the state colorado.gov The portal’s homepage went back online Thursday night after the state said a cyberattack had shut it down.
The homepage resumed operations around 6 p.m. Thursday, just over 24 hours after the state Emergency Operations Center said a “suspected anonymous foreign actor” forced it to quit. disconnect. State officials said the attacker also targeted several other state government services and websites across the United States.
Colorado officials have not released any additional information about those responsible for the cyberattack, the states affected or the data potentially exposed.
“This cybersecurity incident is part of an ongoing investigation in conjunction with state and federal partners,” the state Emergency Operations Center said in a statement. “No further details are available at this time due to the sensitivity and nature of the cyber event.”
CNN reported that pro-Russian hacking group Killnet took credit for the cyberattack, also claiming to have taken state government websites offline in Kentucky, Mississippi and other states.
NBC said the hacking group simply flooded states’ websites with web traffic to take them down, and there was no indication that any of the states’ internal systems were accessed.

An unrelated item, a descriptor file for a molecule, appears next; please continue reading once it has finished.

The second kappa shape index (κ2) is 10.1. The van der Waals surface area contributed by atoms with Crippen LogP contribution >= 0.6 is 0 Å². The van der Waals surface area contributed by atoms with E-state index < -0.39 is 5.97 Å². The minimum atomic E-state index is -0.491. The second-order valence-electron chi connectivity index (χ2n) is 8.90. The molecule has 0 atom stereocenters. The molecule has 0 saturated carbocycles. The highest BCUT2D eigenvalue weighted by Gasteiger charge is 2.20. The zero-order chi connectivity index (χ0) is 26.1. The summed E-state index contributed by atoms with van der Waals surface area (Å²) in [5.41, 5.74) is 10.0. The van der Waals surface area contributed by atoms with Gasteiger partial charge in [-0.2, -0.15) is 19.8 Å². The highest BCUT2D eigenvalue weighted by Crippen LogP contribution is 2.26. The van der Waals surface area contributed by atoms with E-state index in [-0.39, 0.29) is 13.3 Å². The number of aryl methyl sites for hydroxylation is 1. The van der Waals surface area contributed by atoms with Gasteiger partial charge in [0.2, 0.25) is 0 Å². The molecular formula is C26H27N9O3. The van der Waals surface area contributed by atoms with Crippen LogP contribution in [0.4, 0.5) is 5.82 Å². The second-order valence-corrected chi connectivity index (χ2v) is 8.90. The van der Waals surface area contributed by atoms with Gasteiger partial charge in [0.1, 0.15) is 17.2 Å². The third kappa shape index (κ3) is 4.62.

Only the Colorado portal’s homepage was affected by the cyberattack, all others colorado.gov state government websites and services were not affected. The State Emergency Operations Center, the Governor’s Office of Information Technology, and the Statewide Internet Portal Authority actively monitor state websites and systems.
This latest assault came after a cyberattack in August hit most departments in Fremont County, limiting county services for several weeks. Most, but not all, government services were back up and running Monday, Fremont County Commissioner Dwayne Mcfall said.
The Governor’s Office of Information Technology has determined that the Fremont County cyberattack was carried out by BlackCat ransomware, also known as ALPHV. Actors affiliated with BlackCat often demand ransom payments of millions of dollars in cryptocurrency, such as Bitcoin or Monero, to recover encrypted digital files, according to the Federal Bureau of Investigation.
Cities and states in the United States have suffered cyberattacks – with increasing severity and regularity – in recent years.
Comparitech, a company that reviews cybersecurity tools, said America faces nearly 2,000 ransomware attacks since 2018, with an average ransom demand of nearly $2 million. These attacks, the company said, have so far cost health organizations $20.8 billion, schools and colleges $3.56 billion, governments $18.9 billion, and $20.9 billion. dollars to businesses.
The National Conference of State Legislatures said at least 40 states, plus Puerto Rico, have introduced or considered 250 bills or resolutions that deal with cybersecurity this year alone.